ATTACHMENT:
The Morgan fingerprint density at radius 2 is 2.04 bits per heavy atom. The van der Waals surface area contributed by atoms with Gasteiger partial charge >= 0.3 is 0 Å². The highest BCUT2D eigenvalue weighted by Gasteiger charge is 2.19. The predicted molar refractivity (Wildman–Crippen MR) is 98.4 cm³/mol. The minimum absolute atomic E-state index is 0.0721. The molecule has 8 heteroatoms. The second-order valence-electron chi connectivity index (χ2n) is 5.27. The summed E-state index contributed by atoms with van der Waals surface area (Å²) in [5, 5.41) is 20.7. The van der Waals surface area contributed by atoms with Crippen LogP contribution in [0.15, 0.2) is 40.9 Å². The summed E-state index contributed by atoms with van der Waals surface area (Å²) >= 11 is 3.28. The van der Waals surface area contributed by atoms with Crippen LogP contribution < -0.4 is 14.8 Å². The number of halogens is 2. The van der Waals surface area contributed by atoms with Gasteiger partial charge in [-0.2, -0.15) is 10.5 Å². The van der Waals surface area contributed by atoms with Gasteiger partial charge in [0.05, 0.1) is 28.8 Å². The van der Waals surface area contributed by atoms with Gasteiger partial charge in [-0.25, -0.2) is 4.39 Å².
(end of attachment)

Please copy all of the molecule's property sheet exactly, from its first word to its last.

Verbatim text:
The Morgan fingerprint density at radius 2 is 2.04 bits per heavy atom. The van der Waals surface area contributed by atoms with Gasteiger partial charge >= 0.3 is 0 Å². The highest BCUT2D eigenvalue weighted by Gasteiger charge is 2.19. The predicted molar refractivity (Wildman–Crippen MR) is 98.4 cm³/mol. The minimum absolute atomic E-state index is 0.0721. The molecule has 8 heteroatoms. The second-order valence-electron chi connectivity index (χ2n) is 5.27. The summed E-state index contributed by atoms with van der Waals surface area (Å²) in [5, 5.41) is 20.7. The van der Waals surface area contributed by atoms with Crippen LogP contribution in [0.15, 0.2) is 40.9 Å². The summed E-state index contributed by atoms with van der Waals surface area (Å²) >= 11 is 3.28. The van der Waals surface area contributed by atoms with Crippen LogP contribution < -0.4 is 14.8 Å². The number of halogens is 2. The van der Waals surface area contributed by atoms with Gasteiger partial charge in [-0.2, -0.15) is 10.5 Å². The van der Waals surface area contributed by atoms with Gasteiger partial charge in [0.05, 0.1) is 28.8 Å². The van der Waals surface area contributed by atoms with Gasteiger partial charge in [-0.25, -0.2) is 4.39 Å².